Business leaders call for net zero emissions by 2050

Sir Richard Branson, Mo Ibrahim and Ariana Huffington are among twelve business chiefs urging steep climate targets

Richard Branson: Speeding to a low carbon economy? (Pic: Flickr/D@LY3D)

Richard Branson: Speeding to a low carbon economy? (Pic: Flickr/D@LY3D)

By Megan Darby

Airline magnate Sir Richard Branson is among twelve business leaders backing a tough climate goal for 2050.

Countries should agree to aim for zero net emissions by 2050 when they sign a global climate deal in Paris this December, the “B Team” argued.

Ahead of interim talks in Geneva next week, they wrote to UN climate chief Christiana Figueres, saying the target was necessary to avoid “catastrophic impacts” of climate change.

“Taking bold action on climate change simply makes good business sense. It’s also the right thing to do for people and the planet,” said Branson.

“Setting a net-zero GHG emissions target by 2050 will drive innovation, grow jobs, build prosperity and secure a better world for what will soon be 9 billion people. Why would we wait any longer to do that?”

The Virgin boss has long been an advocate of climate action, although as author and activist Naomi Klein pointed out in her latest book, his 2006 promise to invest US$3 billion in low carbon technology has yet to materialise.

Other signatories included telecoms billionaire Mo Ibrahim, Huffington Post founder Arianna Huffington and Unilever chief Paul Polman.

A commitment to net zero emissions would mean eliminating nearly all use of fossil fuels for energy.

Any emissions that could not be cut would have to be offset with large scale forest planting or as yet unproven technology to suck carbon dioxide out of the air.

Advocacy group Track 0 released a report to coincide with the letter, setting out the business case for a long term decarbonisation goal.

“Embracing the long-term goal for net zero emissions by mid-century provides predictability in the face of risk and complexity,” said Farhana Yamin, founder and CEO of Track 0.

“It defines the pathway to the low-carbon economy, providing clear direction for the near term actions of business – and all sectors – to meet the globally agreed 2C temperature rise limit agreed by the international community.”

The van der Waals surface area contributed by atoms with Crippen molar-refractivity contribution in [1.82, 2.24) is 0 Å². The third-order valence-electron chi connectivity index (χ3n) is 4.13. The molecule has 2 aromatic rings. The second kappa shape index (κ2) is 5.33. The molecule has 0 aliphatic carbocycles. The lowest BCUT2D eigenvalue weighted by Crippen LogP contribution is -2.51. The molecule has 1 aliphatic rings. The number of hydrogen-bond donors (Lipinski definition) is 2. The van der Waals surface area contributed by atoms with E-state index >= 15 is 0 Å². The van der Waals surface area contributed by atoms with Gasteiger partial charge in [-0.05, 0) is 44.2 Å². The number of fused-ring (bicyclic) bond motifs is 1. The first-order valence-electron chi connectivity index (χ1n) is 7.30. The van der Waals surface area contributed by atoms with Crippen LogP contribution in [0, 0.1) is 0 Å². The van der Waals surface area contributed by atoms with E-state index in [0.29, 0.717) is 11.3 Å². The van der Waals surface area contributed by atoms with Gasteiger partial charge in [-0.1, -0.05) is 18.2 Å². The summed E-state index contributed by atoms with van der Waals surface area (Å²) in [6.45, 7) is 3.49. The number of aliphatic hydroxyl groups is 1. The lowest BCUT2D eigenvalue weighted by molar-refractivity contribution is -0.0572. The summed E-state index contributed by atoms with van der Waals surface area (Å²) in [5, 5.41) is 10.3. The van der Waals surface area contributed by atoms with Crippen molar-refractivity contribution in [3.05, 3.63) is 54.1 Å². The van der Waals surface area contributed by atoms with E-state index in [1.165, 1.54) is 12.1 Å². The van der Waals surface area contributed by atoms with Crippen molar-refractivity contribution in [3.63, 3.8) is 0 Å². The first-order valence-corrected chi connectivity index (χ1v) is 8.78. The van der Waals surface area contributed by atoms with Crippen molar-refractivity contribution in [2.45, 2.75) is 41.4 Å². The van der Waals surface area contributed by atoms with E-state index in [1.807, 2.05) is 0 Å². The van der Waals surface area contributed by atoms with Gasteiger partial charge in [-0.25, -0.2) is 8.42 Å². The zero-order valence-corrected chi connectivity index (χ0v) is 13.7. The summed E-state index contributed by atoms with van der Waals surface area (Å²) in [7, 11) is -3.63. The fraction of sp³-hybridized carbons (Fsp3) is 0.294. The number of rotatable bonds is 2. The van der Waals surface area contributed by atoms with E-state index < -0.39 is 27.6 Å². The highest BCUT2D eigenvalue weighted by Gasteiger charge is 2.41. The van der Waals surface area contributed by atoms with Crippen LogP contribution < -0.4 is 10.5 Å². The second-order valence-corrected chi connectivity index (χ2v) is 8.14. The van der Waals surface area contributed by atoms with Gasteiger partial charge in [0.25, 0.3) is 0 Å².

Mary Robinson, UN special envoy on climate and former Ireland president, endorsed the message – provided the transition is handled “fairly”.

“The necessary technology for sustainable development must be an available and affordable option for all countries,” she said.

“Without this, developing countries will have no alternative to dirty energy for their development, locking themselves into fossil fuel infrastructure for the long term, and we will fail to secure a safe climate future.

“But, if we succeed, we will do much more than stabilize the climate – we can unleash sustainable energy for all, put an end to poverty, improve global health and create a more prosperous world for our children, and grandchildren.”

Read the full letter below.

Dear Christiana Figueres (Executive Secretary, UNFCCC),

Today, as global business leaders and members of the B Team, we are calling on governments and businesses to commit to bold action at this year’s COP21 negotiations in Paris.

Our ambition – a global goal of net-zero greenhouse-gas (GHG) emissions by 2050 – builds on recent talks at the COP20 climate summit in Lima, and is grounded on an assessment of the latest scientific research, business risks and the economic costs of failing to keep within the 2°C threshold.

As you enter into a critical week of discussions in Geneva, we ask that you communicate this goal to the government representatives who will be negotiating on behalf of the citizens of the world, and that you make every effort to ensure this goal becomes the foundation upon which countries build the text of the final agreement.

The recent Intergovernmental Panel on Climate Change (IPCC) assessment concluded that achieving net-zero GHG emissions by 2100 will provide only a 66% chance of limiting global warming to 2ºC. We believe that a 1-in-3 chance of failure is unacceptable, given the potential for catastrophic climate impacts. Acting decisively and immediately, with a clear target of net-zero GHG emission by 2050, is the only way we can lower this risk and avoid ballooning costs.

Therefore we are calling for action in the following areas to achieve this:

  1. For governments to commit to a global goal of net-zero greenhouse-gas emissions by 2050, and to embed this in the agreement to be signed at COP21 in Paris.
  2. For businesses to match this ambition by committing to long-term targets and driving low-carbon solutions to scale – thereby enabling the world to achieve the net-zero 2050 target.
  3. For both businesses and governments to adopt meaningful and effective carbon pricing.
  4. For governments to end all fossil fuel subsidies, and to shift this capital to help scale affordable renewable energy solutions to enable wider economic transformation.
  5. For both businesses and governments to ensure the benefits of responses to climate change flow to vulnerable and impoverished communities that suffer disproportionately from climate change and are least equipped to cope with its impacts.

In conclusion, we believe that a global commitment to net-zero greenhouse-gas emissions by 2050 is what the world needs to avoid catastrophic impacts of climate change and is what governments, businesses, investors and communities need to plan and invest for the future.

Respectively signed by the following B Team Leaders:

Sir Richard Branson, Arianna Huffington, Dr Mo Ibrahim, Guilherme Leal, Strive Masiyiwa, Blake Mycoskie, François-Henri Pinault, Paul Polman, Ratan Tata, Zhang Yue, Professor Muhammad Yunus and Jochen Zeitz alongside Mary Robinson and Dr Gro Harlem Brundtland as honorary leaders of The B Team

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